Kosloff Architecture saves energy with radical re-skinning of 1960s block
Kosloff Architecture breathes new life into a modernist block with its redesign of a 1960s part of Monash University in Melbourne, Australia
Monash University is located in the Melbourne suburb of Clayton. Founded in the late 1950s, the campus has a strong architectural presence, with structures such as John Wardle’s new Learning and Teaching Building, Lyons architects’ Green Chemical Futures building, and the Biomedical building by Denton Corker Marshall. The university’s School of Biological Sciences building dated back to the first tranche of modernist structures in Australian architecture put up in the 1960s. Kosloff Architecture presented a bold refurbishment plan, which was picked instead of outright replacement.
Re-use and reconfiguration are becoming an increasingly essential part of the architectural discourse. The 2021 Pritzker Prize winners, Anne Lacaton and Jean-Philippe Vassal, made their name through creative re-use, and more and more architects are calling for building stock to be retained and retrofitted to cut down on the vast carbon costs of demolition and rebuilding.
Working alongside the artist Callum Morton, Monash Art Projects (MAP), Norman Disney & Young (NDY), Wood and Grieve Engineers, and Arup, the architects steered a project that blends an aesthetic overhaul with a complete upgrade for the building’s services and environmental performance. The new façade is composed of angular blocks, creating a dynamic form in the heart of the campus.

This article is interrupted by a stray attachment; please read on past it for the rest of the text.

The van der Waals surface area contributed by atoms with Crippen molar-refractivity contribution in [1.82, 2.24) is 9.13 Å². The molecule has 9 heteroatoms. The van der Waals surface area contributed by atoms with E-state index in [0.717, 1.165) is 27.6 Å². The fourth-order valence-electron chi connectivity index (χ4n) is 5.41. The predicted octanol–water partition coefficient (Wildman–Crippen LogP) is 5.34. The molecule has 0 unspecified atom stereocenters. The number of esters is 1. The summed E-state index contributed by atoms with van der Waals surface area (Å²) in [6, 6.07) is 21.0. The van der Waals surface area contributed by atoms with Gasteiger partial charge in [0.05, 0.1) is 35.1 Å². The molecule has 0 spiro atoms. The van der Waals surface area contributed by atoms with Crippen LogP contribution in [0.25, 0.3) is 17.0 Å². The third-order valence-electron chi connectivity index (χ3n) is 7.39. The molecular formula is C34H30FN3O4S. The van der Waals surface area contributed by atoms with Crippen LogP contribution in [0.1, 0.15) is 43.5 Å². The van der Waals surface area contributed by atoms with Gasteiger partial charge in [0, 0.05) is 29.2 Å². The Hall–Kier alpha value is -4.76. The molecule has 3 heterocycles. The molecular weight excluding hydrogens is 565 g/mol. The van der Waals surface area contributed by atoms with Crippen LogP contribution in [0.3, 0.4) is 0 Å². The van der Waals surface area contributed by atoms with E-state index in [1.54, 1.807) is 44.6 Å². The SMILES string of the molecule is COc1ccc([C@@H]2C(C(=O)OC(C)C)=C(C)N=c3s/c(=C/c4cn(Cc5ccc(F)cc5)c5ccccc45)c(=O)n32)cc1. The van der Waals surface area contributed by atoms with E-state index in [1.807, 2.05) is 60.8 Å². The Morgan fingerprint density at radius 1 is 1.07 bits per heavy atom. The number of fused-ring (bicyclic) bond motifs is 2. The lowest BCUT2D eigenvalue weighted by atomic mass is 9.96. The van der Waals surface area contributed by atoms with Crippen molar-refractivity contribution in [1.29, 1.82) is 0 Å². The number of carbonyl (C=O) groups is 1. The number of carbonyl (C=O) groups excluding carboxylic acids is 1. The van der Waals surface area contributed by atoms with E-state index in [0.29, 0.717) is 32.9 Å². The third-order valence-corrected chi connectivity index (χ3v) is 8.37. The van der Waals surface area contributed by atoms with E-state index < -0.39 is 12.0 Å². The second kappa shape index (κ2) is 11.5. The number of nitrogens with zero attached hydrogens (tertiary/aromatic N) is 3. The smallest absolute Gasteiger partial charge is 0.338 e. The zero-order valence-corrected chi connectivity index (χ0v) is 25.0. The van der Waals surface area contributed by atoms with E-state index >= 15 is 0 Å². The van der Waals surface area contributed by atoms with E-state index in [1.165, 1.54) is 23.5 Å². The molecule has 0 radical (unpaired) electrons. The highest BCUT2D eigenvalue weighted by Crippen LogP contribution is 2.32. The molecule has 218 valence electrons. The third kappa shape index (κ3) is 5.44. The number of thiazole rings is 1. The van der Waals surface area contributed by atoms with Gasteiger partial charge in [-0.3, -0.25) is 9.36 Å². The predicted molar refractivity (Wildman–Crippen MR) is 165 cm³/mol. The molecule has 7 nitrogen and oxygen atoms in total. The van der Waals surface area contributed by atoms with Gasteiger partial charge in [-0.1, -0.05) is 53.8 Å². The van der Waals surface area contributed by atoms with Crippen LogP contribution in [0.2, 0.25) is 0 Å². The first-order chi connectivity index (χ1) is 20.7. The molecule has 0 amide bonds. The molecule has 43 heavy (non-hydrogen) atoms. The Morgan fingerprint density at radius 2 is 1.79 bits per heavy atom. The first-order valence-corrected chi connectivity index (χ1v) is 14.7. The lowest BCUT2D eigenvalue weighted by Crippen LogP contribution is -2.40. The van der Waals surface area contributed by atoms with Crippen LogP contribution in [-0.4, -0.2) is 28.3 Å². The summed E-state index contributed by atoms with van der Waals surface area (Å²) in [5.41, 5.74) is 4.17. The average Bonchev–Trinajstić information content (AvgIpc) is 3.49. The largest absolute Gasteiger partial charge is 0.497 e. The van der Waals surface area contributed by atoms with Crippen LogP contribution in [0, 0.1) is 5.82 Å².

This façade was installed over the existing structure, which was then demolished from inside, an approach that saved time, money, and significant disruption. The new ‘curtain’ of faceted blocks hangs down to just above ground level, where it is ‘lifted’ to reveal a layer of custom glazed bricks, stepping up behind the bold trumpet-like entrance.
This striking orange portal was created in collaboration with Callum Morton, and leads to a new gallery of Monash University’s art collection, as well as providing student access to biology and psychology labs, classrooms, lecture halls, and offices. Inside, exposed concrete frames are paired with splashes of bold colour.
The new façade has significantly improved the building’s insulation and running costs. Julian Kosloff and his team believe this strategic approach to refurbishment is best suited for busy sites like universities, where ageing infrastructure, limited funds, and the need to avoid disruption make a solid case for this kind of energy-saving intervention. §